One of the most influential athletes in American sports history has admitted that we may never see him play again.
On Wednesday, Tiger Woods was asked by a reporter, “Could you see a scenario where you would not come back to competitive golf?”
Woods, with a smile on his face, responded “Yeah, definitely.”
The 41-year-old was taking questions at a press conference at Liberty National Golf Club in New Jersey. He’s there to serve in a non-playing role as assistant captain in the U.S. Presidents Cup.
Woods hasn’t taken a full golf swing since his back surgery 6 months ago, and last competitive round of golf was at the Dubai Desert Classic this past February (withdrawing prior to the second round). And his last win? The 2013 Bridgestone Invitational.
The downfall of the superstar began in the early morning of November 27, 2009 with the Escalade-Crash-Heard-Around-The-World, which eventually peeled back the curtains of the previously sterling athlete. The truth came out, revealing Woods to be a serial adulterer. The shine of maybe the most marketable athlete ever, was now tarnished forever. Woods never recovered. Flash forward to this summer, Woods was found by police asleep behind the wheel of a car, on suspicion of DUI. The toxicology reports showed multiple drugs in his system. He then agreed to enter a diversion program to settle his driving while intoxicated charges.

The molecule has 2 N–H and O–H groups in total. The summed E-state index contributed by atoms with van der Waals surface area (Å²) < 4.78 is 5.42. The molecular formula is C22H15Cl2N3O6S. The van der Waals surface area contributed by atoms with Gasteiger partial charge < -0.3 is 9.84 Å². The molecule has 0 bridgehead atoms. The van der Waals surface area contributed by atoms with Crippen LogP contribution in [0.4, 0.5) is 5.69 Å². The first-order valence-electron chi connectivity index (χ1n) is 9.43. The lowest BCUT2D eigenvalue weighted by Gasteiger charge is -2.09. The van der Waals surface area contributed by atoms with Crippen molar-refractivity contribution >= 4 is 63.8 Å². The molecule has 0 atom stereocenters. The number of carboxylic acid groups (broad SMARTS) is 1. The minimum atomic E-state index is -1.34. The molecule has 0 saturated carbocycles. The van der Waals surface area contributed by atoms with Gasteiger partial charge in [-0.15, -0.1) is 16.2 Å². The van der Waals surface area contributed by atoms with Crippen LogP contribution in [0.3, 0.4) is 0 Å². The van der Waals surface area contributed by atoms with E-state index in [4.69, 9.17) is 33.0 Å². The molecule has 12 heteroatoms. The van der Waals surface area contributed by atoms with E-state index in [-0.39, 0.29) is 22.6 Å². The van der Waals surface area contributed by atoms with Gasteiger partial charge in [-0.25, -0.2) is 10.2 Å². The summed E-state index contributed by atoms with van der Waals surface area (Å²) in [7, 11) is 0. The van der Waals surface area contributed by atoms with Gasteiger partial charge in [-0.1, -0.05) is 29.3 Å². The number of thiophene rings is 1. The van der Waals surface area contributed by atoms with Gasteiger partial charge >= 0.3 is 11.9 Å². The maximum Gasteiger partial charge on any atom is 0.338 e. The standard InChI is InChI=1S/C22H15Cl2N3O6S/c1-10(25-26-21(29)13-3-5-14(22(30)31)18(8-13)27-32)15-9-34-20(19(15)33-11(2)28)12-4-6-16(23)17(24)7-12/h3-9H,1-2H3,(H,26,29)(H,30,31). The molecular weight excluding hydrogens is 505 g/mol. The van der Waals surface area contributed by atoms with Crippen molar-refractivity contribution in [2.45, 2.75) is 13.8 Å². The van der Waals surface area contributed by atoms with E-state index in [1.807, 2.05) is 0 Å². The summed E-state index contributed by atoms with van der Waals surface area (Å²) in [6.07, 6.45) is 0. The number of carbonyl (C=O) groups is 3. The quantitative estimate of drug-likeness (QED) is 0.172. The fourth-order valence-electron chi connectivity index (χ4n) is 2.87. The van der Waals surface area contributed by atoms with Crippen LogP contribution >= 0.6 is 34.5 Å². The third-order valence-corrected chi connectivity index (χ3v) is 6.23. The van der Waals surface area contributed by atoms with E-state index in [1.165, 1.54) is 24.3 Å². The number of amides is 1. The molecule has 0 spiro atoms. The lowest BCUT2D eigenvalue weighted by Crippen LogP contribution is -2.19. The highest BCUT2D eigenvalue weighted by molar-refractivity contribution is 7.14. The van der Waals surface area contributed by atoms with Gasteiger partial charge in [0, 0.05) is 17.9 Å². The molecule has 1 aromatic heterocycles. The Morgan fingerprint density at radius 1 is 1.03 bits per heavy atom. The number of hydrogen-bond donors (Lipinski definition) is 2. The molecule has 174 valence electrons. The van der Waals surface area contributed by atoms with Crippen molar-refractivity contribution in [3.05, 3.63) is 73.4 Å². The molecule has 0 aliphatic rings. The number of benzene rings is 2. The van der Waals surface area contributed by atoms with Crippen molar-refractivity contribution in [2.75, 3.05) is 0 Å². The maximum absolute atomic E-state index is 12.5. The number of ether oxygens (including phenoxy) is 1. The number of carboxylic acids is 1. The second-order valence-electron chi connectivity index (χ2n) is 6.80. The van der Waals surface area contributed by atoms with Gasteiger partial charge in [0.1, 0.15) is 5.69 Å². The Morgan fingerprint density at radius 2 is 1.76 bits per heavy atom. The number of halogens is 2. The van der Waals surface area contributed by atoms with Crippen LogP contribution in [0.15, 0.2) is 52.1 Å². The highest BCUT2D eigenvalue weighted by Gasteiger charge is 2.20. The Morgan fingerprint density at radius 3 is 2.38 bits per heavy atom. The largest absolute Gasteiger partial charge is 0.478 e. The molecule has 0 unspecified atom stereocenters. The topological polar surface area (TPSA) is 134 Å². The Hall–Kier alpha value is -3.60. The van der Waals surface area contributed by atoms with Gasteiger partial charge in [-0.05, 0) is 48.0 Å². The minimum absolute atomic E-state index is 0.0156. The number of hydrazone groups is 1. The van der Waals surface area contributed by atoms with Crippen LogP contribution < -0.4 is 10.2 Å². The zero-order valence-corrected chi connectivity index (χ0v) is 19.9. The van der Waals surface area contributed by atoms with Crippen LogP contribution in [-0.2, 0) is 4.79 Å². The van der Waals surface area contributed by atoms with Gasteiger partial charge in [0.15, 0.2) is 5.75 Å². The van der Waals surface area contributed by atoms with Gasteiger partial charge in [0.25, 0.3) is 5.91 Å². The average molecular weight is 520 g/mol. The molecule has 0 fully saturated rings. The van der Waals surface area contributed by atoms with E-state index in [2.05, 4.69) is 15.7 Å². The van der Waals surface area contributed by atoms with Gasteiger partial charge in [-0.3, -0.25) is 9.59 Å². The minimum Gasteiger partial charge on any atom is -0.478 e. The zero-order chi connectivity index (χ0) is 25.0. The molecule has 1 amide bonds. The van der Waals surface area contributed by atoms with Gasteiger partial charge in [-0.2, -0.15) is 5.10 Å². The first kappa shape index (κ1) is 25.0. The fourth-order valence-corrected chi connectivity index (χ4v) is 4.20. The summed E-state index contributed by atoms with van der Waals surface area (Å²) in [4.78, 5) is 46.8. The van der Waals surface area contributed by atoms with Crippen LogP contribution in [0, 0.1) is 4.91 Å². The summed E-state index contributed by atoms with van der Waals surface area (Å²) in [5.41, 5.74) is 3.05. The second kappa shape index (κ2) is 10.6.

Woods sits 2nd all-time in major victories with 14. He was able to accomplish that in a span from 1997 to 2008. Compared to Jack Nicklaus’ 18 major victories in a span from 1962 to 1986.
Tiger Woods may be the most dominant athlete I’ll ever see in my lifetime. Forget about his 14 major victories, and endless number of accolades he’s acquired over his short-lived, illustrious golf career. One accomplishment of Woods’ stands out above all. He made golf compelling. That’s hard to do.